Sweet & Sour: The restaurant business has grappled with labor challenges for about 40 years now, but never a situation as trying as the current one. It’s time to rethink the very nature of restaurant work.
It’s been a while since we’ve climbed into the ring for our usual 10-rounder on some issue of importance to restaurants. After this give-and-take, any other issue might seem as trivial as the correct pronunciation of tomato. This time around, I’m arguing that the industry will suffer a devastating correction if it doesn’t completely trash and rebuild its labor model, and in double time at that.
The why’s are as evident as the Help Wanted signs choking out the We’re Open! notices on restaurant storefronts. The business has been struggling since the mid-1980s to recruit enough workers to sustain its growth, but never has the shortage matched its current proportions. The typical U.S. restaurant has shortened its business week by 6.4 hours since 2019 because it can’t staff all shifts, according to Datassential. That’s a full night of lost sales.
Chains on a growth tear say they’ve had to temper their site-selection and opening strategies because not enough potential hires are available in a choice market to handle the expected volume of guests.
The talent or effort required to produce a possible menu addition is getting as much consideration today as the product’s sales prospects. How can you sell something that you can’t produce, or at least not at a reasonable labor cost? No wonder menu shrinkage is carrying over so strongly from the pandemic, even with normal market conditions returning.
Meanwhile, restaurant workers are quitting at a volume and velocity the business world has never seen.
Most alarming of all, youngsters are showing outright disdain for restaurant work, a veritable rite of passage back in the teenage days of Baby Boomers and many members of the alphabet generations. The industry wouldn’t be the size it is today if it weren’t for the pools of high school and college students who needed jobs and were too green to find them anywhere but in foodservice. That social dynamic appears to be gone for good, courtesy of Uber and Amazon.
I could go on and on, but I’d better get in the queue for a table if I want to dine out. Seating abounds, but much of it is closed off because there aren’t enough staff members available to take orders.
At least I can watch the industry grapple with its reorientation while I wait. The industry’s ever-pressing challenge used to be drawing enough customers to make payroll. Now the essential mission is landing enough employees to take a shot at decent sales.
Yet much of the industry is pulling a Nero, fiddling away while the old restaurant model falters and smokes. The mindset seems to be that the business can ride it out until normalcy returns, helped along by labor-saving technology.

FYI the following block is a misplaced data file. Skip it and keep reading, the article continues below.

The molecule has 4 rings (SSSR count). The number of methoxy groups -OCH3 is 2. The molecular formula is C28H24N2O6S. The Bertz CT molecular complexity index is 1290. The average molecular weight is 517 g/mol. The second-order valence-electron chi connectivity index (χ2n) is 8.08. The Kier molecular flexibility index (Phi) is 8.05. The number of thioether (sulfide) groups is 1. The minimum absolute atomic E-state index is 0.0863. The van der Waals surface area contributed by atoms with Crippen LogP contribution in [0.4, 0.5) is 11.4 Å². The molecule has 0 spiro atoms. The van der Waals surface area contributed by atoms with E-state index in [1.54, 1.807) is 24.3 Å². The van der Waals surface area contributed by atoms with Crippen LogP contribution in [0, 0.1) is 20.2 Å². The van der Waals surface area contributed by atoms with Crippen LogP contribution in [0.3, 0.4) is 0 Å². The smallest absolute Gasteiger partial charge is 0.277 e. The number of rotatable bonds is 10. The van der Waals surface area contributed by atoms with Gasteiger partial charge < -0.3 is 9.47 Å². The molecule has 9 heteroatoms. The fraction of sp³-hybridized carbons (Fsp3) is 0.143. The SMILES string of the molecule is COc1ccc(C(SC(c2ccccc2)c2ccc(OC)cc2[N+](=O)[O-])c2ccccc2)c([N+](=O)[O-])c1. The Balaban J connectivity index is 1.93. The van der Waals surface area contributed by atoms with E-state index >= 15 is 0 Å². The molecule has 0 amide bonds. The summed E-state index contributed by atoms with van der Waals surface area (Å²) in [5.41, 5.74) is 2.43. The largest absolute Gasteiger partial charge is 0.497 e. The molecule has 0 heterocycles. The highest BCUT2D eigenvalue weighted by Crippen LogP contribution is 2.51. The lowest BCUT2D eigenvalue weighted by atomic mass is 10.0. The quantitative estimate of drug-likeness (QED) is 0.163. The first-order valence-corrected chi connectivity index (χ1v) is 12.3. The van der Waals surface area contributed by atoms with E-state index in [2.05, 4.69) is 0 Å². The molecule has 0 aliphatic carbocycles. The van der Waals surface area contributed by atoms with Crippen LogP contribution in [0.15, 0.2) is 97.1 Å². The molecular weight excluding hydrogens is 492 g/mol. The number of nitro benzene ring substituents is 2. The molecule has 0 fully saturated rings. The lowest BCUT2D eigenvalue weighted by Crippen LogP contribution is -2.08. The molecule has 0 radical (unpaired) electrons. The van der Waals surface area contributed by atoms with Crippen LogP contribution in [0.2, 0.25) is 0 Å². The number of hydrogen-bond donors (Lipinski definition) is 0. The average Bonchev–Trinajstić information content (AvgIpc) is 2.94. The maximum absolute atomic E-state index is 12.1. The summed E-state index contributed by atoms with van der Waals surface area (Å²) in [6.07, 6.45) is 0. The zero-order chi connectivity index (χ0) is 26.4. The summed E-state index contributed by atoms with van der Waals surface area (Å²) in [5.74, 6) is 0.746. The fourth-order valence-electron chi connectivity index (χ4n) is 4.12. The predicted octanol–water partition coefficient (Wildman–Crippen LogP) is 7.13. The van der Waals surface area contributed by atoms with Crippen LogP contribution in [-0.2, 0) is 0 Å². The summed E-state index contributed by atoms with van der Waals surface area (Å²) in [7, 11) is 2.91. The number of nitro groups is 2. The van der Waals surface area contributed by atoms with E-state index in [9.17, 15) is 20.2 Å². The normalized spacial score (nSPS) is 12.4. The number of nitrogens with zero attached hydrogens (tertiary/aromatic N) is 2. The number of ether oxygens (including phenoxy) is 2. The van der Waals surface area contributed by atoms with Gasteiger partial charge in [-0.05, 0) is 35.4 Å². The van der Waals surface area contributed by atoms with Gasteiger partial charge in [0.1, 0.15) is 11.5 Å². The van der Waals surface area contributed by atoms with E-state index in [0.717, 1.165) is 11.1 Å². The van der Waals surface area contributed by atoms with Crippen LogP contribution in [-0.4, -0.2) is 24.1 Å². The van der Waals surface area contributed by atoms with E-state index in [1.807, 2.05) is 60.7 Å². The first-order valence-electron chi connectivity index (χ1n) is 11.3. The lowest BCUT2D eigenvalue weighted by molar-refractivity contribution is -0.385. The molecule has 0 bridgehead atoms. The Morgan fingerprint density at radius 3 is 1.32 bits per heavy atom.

I’m convinced, given the public’s unprecedented disdain for the industry’s employment practices and standards, that normal is already here. It just looks a whole lot more discouraging.
Plenty of operators are trying to change the perceptions of restaurant work, but they’re not willing to address the core issues of pay and working conditions. Unless restaurants can change the belief among young people that foodservice jobs are barely more lucrative than running a lemonade stand, they’ll only want to work as servers or bartenders, if they consider the business at all.
The old rule of thumb was that labor costs should total around 30% of a restaurant’s sales. Until that rough guideline jumps closer to 50%, the industry will remain an employment option of last resort.
Sacrificing that much margin certainly won’t be pleasant, or easy. Less daunting should be the task of improving working conditions.
That doesn’t mean providing nicer break rooms or less ridiculous uniforms. The unionization drive that’s found traction during the last year or so has revealed two great truths about what would change the picture for potential hires. Sure, young people don’t want to put up with extreme temperatures, nasty bosses and an incessant grind. Those issues should be resolved pronto, even if it means significant investment.
But, as Starbucks and other organized coffee operations are learning, workers want their input on the business’ strategic direction to be at least heard and considered. And they also want the additional control over their own lives that comes with long-range scheduling. One of the demands posed by unionized employees to the Burgerville regional fast-casual chain was knowing what hours and pay they could expect two months hence. How else can they budget their time and income?
I don’t know of an off-the-shelf labor model that would be a perfect replacement for the current broken system. But I’d suggest the industry start looking at the setups that are used elsewhere in the world. Those approaches are unlikely to be a perfect solution, but investigating alternatives is a heck of a lot smarter than waiting for yesterday to come ’round again.
But what do you think?